We may not have heavy snowfall, but winter tyres still make sense as they are designed to cope with low temperatures...

Many continental countries demand fitting winter tyres as a legal requirement due to the severe weather conditions and low temperatures in the colder half of the year. In regions of Germany, for instance, you risk being uninsured if you fail to fit winter tyres as it’s viewed as negligence on the part of the driver not to account for the conditions.

Here in the UK, we rarely see such extreme weather for any length of time, so winter tyres are not so popular. However, the number of drivers swapping from summer to winter rubber has increased from around 1 percent in 2010 to about 5 percent in 2015.

It’s good practice to change from summer to winter tyres around the same time as the Europeans, so reckon on fitting winters in October and swapping back to summer tyres in April. 

It may cost around £500 for a decent set of winter tyres for the average family car, but this is offset by reduced wear and prolonged life for your summer tyres. A set of winter tyres will also last two or three cold seasons for those covering a typical annual mileage, so it ends up costing no more over three or four years.

We may not have heavy snowfall, but winter tyres still make sense as they are designed to cope with low temperatures. This is because the rubber compound of winter tyres uses more silica, so the tread has greater flexibility.

This isn’t to allow the pattern itself to offer better grip. Instead, combined with a more open tread design, it lets the rubber warm up more quickly to give improved traction.

To help with this, winter tyres, have ‘sipes’ cut into the tread blocks, which are tiny gaps that let the treads move a little more to generate heat and grip. As a result, winter tyres come into their own at temperatures below 7 °C when summer tyres begin to lose their effectiveness.

Don’t confuse winter tyres with off-road ‘mud and snow’ types, which are aimed at driving in the sort of conditions you would not want to subject the average family car to.

Ask HJ

Is it worth buying a different set if wheels for winter tyres rather than swapping them over?

I have a one year old Audi and am considering winter tyres. Do I have to buy additional rims or can I replace the tyres with winter tyres and then have the 'summer' tyres refitted next spring?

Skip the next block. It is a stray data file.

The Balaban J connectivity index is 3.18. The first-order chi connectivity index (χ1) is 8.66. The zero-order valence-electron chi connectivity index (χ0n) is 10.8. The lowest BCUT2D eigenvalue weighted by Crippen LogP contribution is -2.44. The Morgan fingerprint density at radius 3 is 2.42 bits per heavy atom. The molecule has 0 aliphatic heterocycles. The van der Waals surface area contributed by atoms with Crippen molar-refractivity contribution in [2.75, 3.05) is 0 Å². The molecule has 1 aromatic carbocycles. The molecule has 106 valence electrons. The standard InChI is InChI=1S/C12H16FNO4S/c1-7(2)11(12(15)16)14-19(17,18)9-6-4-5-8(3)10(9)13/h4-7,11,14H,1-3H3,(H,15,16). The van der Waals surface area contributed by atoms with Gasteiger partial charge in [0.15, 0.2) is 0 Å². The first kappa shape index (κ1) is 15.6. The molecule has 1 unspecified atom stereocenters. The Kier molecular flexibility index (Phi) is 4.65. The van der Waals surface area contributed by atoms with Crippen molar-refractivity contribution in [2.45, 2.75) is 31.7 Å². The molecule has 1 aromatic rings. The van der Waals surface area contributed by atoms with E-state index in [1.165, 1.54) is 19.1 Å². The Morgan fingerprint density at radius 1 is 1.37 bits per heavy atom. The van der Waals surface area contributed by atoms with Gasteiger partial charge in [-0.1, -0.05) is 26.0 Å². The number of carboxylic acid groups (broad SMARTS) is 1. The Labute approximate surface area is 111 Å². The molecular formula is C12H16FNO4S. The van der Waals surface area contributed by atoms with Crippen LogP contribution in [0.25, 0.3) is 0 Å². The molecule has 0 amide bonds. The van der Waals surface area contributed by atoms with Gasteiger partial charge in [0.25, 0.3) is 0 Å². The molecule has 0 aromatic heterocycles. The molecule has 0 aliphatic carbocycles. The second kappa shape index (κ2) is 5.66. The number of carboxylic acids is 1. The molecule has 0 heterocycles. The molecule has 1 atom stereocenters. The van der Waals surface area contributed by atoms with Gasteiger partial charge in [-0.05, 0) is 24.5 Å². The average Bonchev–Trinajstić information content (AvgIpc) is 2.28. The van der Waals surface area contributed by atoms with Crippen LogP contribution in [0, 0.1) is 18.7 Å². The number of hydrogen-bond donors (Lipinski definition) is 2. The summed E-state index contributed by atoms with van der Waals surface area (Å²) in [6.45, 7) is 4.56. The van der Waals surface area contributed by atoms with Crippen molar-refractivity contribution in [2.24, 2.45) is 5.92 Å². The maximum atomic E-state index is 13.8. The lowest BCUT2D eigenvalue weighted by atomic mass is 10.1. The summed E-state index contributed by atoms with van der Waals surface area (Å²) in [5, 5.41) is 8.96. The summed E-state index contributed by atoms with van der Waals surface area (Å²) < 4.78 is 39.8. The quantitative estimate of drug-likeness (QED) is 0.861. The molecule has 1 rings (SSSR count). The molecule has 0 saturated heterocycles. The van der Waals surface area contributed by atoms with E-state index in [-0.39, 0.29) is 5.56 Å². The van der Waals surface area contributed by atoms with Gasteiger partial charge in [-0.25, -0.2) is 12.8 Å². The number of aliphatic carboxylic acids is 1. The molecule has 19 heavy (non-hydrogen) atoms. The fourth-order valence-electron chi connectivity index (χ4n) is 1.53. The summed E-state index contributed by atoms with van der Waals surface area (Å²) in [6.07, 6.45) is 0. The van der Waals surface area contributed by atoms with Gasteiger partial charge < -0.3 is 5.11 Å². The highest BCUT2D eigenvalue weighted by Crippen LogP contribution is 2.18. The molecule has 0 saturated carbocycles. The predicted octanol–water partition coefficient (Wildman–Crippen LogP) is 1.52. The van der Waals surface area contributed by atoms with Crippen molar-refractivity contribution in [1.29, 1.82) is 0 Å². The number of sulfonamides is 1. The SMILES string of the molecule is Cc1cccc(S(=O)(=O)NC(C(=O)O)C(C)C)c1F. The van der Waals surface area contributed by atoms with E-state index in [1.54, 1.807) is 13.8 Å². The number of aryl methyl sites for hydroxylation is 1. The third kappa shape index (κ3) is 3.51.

Yes you can swap over every November and March. But, of course, it's expensive and risks rim and tyre bead damage every time. If buying an additional set of rims, go for the smallest size for the car so you can fit the deepest profile tyres. But you will also need to buy a full set of TPMS valve sensors for the new wheels and tyres which gets expensive.
Answered by Honest John
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Ask HJ

Why aren't people encouraged more to switch to winter tyres?

Despite having specialist winter tyres fitted for the last few winters, the recent cold snap has been the first real test of them in proper winter conditions. I can't speak highly enough of them (Nokian - but I'm sure others are just as good). They've got me up steep slopes when I've seen cars struggling to get out of tiny inclines on junctions and offered excellent handing and braking on snow-covered roads. After seeing footage of cars and vans sliding around and struggling to get up (or not) what look like gentle slopes, shouldn't there be some form of campaign to promote their virtues and how much money could be saved in the economy if people were made or encouraged more to switch to winter rubber?
Nokian tyres are developed in the Arctic Circle. If anyone knows how to make cold weather tyres, Nokian does. But for the UK, that rarely gets snow like we have now, an all-weather tyre such as Michelin Cross Climate or Goodyear Vector 4 Seasons or, indeed, Nokian Weatherproof, is the most practical solution.